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Christmas Homily 2021

Christmas – Mass During the Night
Isaiah 9:1-6
Psalm 96:1-2, 2-3, 11-12, 13 (Luke 2:11)
Titus 2:11-14
Luke 2:1-14
December 25, 2021

Why are we here?

The answer is no secret.  If you have been in stores recently, it is obvious that it is Christmas.  The stores welcome the shoppers looking for gifts.

We come here to church on Christmas because Christmas is about more than shopping.  In our Catholic faith, Christmas is the second most important day of the year.  Yes, I said second.  The Easter Triduum with the Crucifixion and Resurrection of Jesus is number one.

Christmas is the day when the time for Mary to give birth to Jesus came.  Mary and Joseph had gone to Bethlehem for the census.  Prophecies had long foretold that the Messiah would be born in Bethlehem.  Prophecies like Isaiah who writes, “For a child is born to us, a son is given us, upon his shoulder dominion rests.” 

In receiving “dominion” Jesus is to be our king.  Yet look at our nativity scene.  He was wrapped in “swaddling clothes” and laid in a manger.  Hardly what one would expect for an earthly king.

Jesus is indeed our king, but He is not king of an earthly kingdom.  “His dominion is vast and forever peaceful.”  Jesus is king of Heaven.  His kingdom is not an earthly kingdom that will end.  Jesus’ kingdom will last forever.

At times in this world we walk in darkness but Jesus comes to be a “great light.”  In time of “gloom”, Jesus shines as a light for us.  With what Jesus offers we can have “abundant joy and great rejoicing.” 

Yes, in Jesus, “the grace of God has appeared.”  Why did Jesus come? 

He came to train “us to reject godless ways and worldly desires.”  He helps us understand what God teaches so that we may live in accord with our Father’s will.

Jesus came to give himself to deliver us from our sins.  Through his Crucifixion Jesus smashes the yoke that burdens us.

Thus, Jesus brings us “abundant joy and great rejoicing.

Thus, Christmas is a time of hope.

Our decorations speak of what Jesus offers us.  The nativity scene depicts the humble birth of Jesus.  Jesus is laying in a manger.  A manger is a food trough for animals.  Jesus feeds us with the Bread of Life.

For Christmas trees we use evergreen trees to remind us of the everlasting life God offers.  The Christmas tree points up to Heaven, reminding us to center our lives on God.

The lights on the trees and the burning of candles reminds us that Jesus is the light of the world.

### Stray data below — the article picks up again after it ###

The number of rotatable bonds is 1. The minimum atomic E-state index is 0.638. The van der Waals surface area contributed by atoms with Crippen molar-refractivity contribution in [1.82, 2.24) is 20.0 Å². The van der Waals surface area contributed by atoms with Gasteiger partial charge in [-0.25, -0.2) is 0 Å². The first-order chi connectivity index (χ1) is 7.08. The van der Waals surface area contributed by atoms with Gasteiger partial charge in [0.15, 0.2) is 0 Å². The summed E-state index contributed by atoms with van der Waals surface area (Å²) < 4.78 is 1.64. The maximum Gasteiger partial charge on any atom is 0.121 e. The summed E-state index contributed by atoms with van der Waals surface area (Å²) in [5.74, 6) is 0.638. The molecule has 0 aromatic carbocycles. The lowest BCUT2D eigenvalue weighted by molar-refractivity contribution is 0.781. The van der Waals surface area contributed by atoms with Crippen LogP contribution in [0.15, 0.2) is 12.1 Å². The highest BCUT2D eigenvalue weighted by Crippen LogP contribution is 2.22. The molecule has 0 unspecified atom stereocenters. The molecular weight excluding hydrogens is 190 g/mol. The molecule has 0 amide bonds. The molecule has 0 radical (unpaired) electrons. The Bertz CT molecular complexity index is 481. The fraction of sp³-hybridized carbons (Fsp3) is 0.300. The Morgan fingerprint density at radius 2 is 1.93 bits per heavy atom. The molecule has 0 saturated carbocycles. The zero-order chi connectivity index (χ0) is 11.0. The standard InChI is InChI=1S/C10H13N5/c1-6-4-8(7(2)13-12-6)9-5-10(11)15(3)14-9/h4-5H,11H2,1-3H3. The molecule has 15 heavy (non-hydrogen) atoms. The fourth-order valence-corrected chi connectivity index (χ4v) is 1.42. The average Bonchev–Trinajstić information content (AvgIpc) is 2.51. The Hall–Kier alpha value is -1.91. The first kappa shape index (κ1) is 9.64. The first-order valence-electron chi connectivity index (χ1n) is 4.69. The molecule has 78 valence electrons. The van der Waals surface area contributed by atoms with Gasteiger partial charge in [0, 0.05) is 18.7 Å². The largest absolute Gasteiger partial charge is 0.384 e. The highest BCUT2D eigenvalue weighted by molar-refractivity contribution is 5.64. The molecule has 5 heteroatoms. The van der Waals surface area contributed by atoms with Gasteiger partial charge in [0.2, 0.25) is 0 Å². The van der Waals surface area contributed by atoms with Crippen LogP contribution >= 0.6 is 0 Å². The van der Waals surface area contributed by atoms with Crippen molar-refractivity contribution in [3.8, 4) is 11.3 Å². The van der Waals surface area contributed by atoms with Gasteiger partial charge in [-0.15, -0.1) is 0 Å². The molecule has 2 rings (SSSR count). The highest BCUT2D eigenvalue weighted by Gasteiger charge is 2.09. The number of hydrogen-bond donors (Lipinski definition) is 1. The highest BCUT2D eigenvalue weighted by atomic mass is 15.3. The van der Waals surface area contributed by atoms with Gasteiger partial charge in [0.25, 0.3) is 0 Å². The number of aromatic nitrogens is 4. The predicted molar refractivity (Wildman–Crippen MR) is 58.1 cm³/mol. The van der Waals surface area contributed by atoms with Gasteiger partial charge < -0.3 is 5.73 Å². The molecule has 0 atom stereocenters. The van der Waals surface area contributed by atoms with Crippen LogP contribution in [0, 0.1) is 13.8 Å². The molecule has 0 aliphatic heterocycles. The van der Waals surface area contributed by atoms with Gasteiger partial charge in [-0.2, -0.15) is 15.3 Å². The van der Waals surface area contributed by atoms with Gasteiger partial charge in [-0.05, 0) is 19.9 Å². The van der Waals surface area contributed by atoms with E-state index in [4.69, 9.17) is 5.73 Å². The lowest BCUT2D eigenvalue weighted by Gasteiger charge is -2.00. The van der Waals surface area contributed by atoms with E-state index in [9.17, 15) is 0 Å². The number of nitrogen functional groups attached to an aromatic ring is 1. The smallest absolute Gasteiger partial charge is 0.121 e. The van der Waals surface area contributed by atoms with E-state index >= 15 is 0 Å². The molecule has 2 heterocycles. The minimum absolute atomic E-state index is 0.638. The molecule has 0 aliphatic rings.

Going back to our nativity scene, who are the first to receive the “good news of great joy?” 

It is a band of shepherds.  Why is it important to know they were shepherds?  Shepherds were considered to be of lowly status.  Their being the first to receive the “good news of great joy” shows us that the news is meant for everyone.

What was the “good news of great joy” that the angel brought to the shepherds?

The angel said, “For today in the city of David a savior has been born for you who is Christ and Lord.

This is indeed good news.  Actually, it is great news.  The long-awaited prophecies of a Messiah are fulfilled.  God fulfills his promises.  We can count on him.

Yes, what we celebrate at Christmas is a wonderful gift to us.  Jesus has become one like us in all things but sin.  Jesus does this because He loves us.

From what Jesus offers us, we can find peace in times of darkness and gloom.

With grateful hearts, we give “Glory to God in the highest” for “a savior has been born for us who is Christ and Lord.

2 Comments

  1. josephine orlando says:

    Why is Christmas only the second most important day with Easter the first? If Mary had not say yes, we would not have Christmas so why is it not the first and Easter the second?

  2. Fr. Jeff says:

    You are right that if Mary had not said yes, we would not have Christmas (at least as we know it and the story, nothing is impossible for God). If we did not have Christmas as the birth of Jesus, we would not have Easter. So, why is Christmas only #2? Because what we celebrate in the Easter Triduum is the purpose for which Jesus came. At the Last Supper (celebrated on Holy Thursday), Jesus gave us the Eucharist. On Good Friday Jesus dies for us. On Easter, He rises. This is what He came for. Christmas is important because it makes Easter possible.

    Peace,

    Fr. Jeff

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